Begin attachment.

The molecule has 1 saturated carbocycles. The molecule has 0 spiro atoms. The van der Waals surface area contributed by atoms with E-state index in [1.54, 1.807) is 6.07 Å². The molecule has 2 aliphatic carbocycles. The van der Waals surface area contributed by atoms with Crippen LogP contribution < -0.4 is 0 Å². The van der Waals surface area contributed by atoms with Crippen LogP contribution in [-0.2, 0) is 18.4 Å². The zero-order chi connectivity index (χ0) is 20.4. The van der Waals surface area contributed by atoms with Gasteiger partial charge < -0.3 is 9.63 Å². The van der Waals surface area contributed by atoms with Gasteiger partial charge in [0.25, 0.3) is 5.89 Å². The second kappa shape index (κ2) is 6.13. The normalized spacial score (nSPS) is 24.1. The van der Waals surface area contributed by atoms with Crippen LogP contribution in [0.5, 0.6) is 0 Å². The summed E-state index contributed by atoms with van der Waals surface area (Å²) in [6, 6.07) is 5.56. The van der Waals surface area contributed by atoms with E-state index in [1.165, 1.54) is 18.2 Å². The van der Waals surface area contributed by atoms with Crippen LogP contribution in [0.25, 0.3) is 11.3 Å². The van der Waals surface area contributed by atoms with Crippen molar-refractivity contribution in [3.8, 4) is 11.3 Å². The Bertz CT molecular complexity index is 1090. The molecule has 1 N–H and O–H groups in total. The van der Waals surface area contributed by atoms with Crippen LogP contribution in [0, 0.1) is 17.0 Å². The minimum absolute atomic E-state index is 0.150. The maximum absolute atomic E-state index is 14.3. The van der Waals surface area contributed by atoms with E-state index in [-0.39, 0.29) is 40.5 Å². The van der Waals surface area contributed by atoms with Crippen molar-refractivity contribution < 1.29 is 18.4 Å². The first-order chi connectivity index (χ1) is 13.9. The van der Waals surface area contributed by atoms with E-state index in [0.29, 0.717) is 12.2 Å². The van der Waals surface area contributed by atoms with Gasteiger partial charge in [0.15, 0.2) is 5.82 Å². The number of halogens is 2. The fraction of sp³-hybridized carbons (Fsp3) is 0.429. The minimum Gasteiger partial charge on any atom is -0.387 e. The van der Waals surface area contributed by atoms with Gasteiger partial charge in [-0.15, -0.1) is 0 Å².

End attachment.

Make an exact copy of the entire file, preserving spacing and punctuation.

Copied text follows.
The molecule has 1 saturated carbocycles. The molecule has 0 spiro atoms. The van der Waals surface area contributed by atoms with E-state index in [1.54, 1.807) is 6.07 Å². The molecule has 2 aliphatic carbocycles. The van der Waals surface area contributed by atoms with Crippen LogP contribution < -0.4 is 0 Å². The van der Waals surface area contributed by atoms with Crippen LogP contribution in [-0.2, 0) is 18.4 Å². The zero-order chi connectivity index (χ0) is 20.4. The van der Waals surface area contributed by atoms with Gasteiger partial charge < -0.3 is 9.63 Å². The van der Waals surface area contributed by atoms with Gasteiger partial charge in [0.25, 0.3) is 5.89 Å². The second kappa shape index (κ2) is 6.13. The normalized spacial score (nSPS) is 24.1. The van der Waals surface area contributed by atoms with Crippen LogP contribution in [0.5, 0.6) is 0 Å². The summed E-state index contributed by atoms with van der Waals surface area (Å²) in [6, 6.07) is 5.56. The van der Waals surface area contributed by atoms with E-state index in [1.165, 1.54) is 18.2 Å². The van der Waals surface area contributed by atoms with Crippen LogP contribution in [0.25, 0.3) is 11.3 Å². The van der Waals surface area contributed by atoms with Crippen molar-refractivity contribution in [3.8, 4) is 11.3 Å². The Bertz CT molecular complexity index is 1090. The molecule has 1 N–H and O–H groups in total. The van der Waals surface area contributed by atoms with Crippen LogP contribution in [0, 0.1) is 17.0 Å². The minimum absolute atomic E-state index is 0.150. The maximum absolute atomic E-state index is 14.3. The van der Waals surface area contributed by atoms with E-state index in [-0.39, 0.29) is 40.5 Å². The van der Waals surface area contributed by atoms with Crippen molar-refractivity contribution < 1.29 is 18.4 Å². The first-order chi connectivity index (χ1) is 13.9. The van der Waals surface area contributed by atoms with E-state index in [0.29, 0.717) is 12.2 Å². The van der Waals surface area contributed by atoms with Gasteiger partial charge in [0.15, 0.2) is 5.82 Å². The number of halogens is 2. The fraction of sp³-hybridized carbons (Fsp3) is 0.429. The minimum Gasteiger partial charge on any atom is -0.387 e. The van der Waals surface area contributed by atoms with Gasteiger partial charge in [-0.15, -0.1) is 0 Å².